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Utilize study of ex-homosexuals wisely in outreach, pastor says

SOUTHLAKE, Texas (BP)–For the past six years, Carroll Baptist Church has supported Living Hope, an interdenominational outreach to homosexuals in the Dallas-Fort Worth metroplex.

In addition to sponsoring a Monday night support group meeting — one of five in the metro area — the church contributes funds to Living Hope and its parent organization, Exodus (www.exodusnorthamerica.org).

Pastor Bob Stith said the Lord led him to get the congregation involved in reaching out to those in the homosexual community.

“God convicted me that my preaching in this area was very negative,” he recounted. “[God] made me aware that if someone struggling with that heard me preach, they wouldn’t come to me for help. I realized I didn’t have much redemptive to say in that area.”

The May 9 news of a study by Columbia University psychiatrist Robert Spitzer that verified changing sexual orientation is possible was like a breath of fresh air, he said.

The Southern Baptist pastor said he felt exhilarated that someone in authority had finally recognized the reality of what ministries like Living Hope and Exodus have achieved.

But he worries that Christians may use the news improperly.

“I’m concerned that Christians don’t just wave it in the face of the gay community,” Stith said. “Many people are struggling and it’s good to know there is hope.

“Ann Landers has consistently dismissed the idea [of change] and said, ‘Deal with it,'” the pastor said about the syndicated advice columnist. “Hopefully, this will give legitimacy and hope to those who want to change. It adds a positive for people who are confused or uncertain.”

Stith believes the study will quickly fade from the media, but suggested churches seize the opportunity presented by the highly publicized news to make a difference.

However, rather than trying to reinvent the wheel, he said it is best to contact Exodus or other ministries already active in this field to learn the best approach to take.

Don’t jump in to something without the proper preparation and counselors who are able to deal with such issues, he advised.

Michael Newman, who leads a 16-year-old outreach in Houston, meanwhile, said churches should recognize the enormous potential of this situation.

Newman, co-founder and director of the Christian Coalition for Reconciliation, noted that a licensed, credentialed professional who honestly investigated the situation — Spitzer — is saying change is possible.

That means more people who are fed up with homosexuality could seek out help, Newman said.

“Churches need to be aware of the need to be sensitive to people who ask questions,” said Newman, a member of Encourager Church (SBC). “They need to tell them that Jesus is available to all sinners and can change people’s lives. They need to do something other than saying, ‘Stop it,’ or just tell them just to pray about it.”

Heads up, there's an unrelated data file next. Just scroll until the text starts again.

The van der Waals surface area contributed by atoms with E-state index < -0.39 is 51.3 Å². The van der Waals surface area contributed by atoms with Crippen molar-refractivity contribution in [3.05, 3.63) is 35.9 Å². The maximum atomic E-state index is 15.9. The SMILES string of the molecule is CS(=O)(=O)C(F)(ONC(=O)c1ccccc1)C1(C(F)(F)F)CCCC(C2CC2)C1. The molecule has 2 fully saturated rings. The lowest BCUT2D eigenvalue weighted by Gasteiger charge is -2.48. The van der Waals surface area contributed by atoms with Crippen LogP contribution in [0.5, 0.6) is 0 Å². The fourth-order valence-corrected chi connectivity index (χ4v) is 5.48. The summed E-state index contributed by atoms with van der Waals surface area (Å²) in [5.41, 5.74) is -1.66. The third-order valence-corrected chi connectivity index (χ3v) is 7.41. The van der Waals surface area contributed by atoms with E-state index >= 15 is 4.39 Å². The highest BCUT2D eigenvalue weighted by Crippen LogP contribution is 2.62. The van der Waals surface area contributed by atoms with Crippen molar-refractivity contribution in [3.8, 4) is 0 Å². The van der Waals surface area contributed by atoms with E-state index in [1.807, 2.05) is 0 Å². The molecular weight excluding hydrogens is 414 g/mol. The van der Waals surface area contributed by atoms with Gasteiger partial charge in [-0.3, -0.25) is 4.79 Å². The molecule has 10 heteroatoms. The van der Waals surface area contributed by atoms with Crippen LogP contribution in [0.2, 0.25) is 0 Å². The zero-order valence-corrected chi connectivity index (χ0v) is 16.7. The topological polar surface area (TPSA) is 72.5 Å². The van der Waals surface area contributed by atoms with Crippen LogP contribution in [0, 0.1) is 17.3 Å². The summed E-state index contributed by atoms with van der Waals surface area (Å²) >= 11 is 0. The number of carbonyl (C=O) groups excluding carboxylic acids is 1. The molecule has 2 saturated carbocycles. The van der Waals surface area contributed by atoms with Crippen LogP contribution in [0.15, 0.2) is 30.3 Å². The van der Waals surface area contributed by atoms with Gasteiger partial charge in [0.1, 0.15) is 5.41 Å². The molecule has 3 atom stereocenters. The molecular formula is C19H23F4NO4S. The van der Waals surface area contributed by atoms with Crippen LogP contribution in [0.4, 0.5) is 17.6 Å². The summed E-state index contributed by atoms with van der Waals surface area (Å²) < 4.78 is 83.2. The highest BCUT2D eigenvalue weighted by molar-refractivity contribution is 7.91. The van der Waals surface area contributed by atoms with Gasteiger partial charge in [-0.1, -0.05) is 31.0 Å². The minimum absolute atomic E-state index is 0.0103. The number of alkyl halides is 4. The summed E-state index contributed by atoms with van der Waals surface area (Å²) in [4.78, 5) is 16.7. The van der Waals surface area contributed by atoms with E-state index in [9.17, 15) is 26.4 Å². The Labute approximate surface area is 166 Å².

Congregations need to train and equip members to work with those who want out of homosexuality, he continued. Pointing them to community and other resources is one way of helping, he said, commenting that not enough Christians are aware of Exodus and other ex-gay ministries.

Churches also should consider helping these ministries with financial support, he said. Most of the news and information spread publicly has a pro-homosexual slant, he said, which he called evidence of a well-financed movement.

However, he doesn’t see that much money coming from the Christian community to help counteract that message: “They need to be equipping ex-gay ministries so the word gets out there on a widespread basis.”

Nancy Brown, co-director of another ex-gay ministry in Texas, said churches should recognize that homosexuality exists everywhere, whether a large city or a rural area.

“We have pastors all the time who tell us we don’t have gays in our church,” said Brown, co-director of LifeGuard Ministries in Georgetown, Texas. “Yet the people who are struggling with it are coming to us.”

Christians also need to adjust their attitudes, she said. Instead of looking at this as emotional brokenness with roots in childhood, she said many people treat homosexuality as if it were a heinous crime.

While LifeGuard doesn’t keep detailed records, she said her experience and informal surveys of other ministries and counselors reveal that 50-60 percent of those struggling with homosexuality come from a Baptist background.

“We have to stop looking at homosexuality as a nasty secret and say, ‘This is a [spiritual] attack so people who are under attack will feel the freedom to come forward,” she said.

Nor should those who want to help homosexual people look at it as some kind of simple fix that can be easily cured, Brown said.

Homosexuality is like a slow-growing cancer that starts in childhood and eats into every phase of a person’s life, she said. It becomes an integral part of people’s identity, from their choice of clothing and restaurants to various activities, she explained.

“A person has to work through each one of these issues and renounce every part of [his or her homosexual] life,” Brown said.

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  • Ken Walker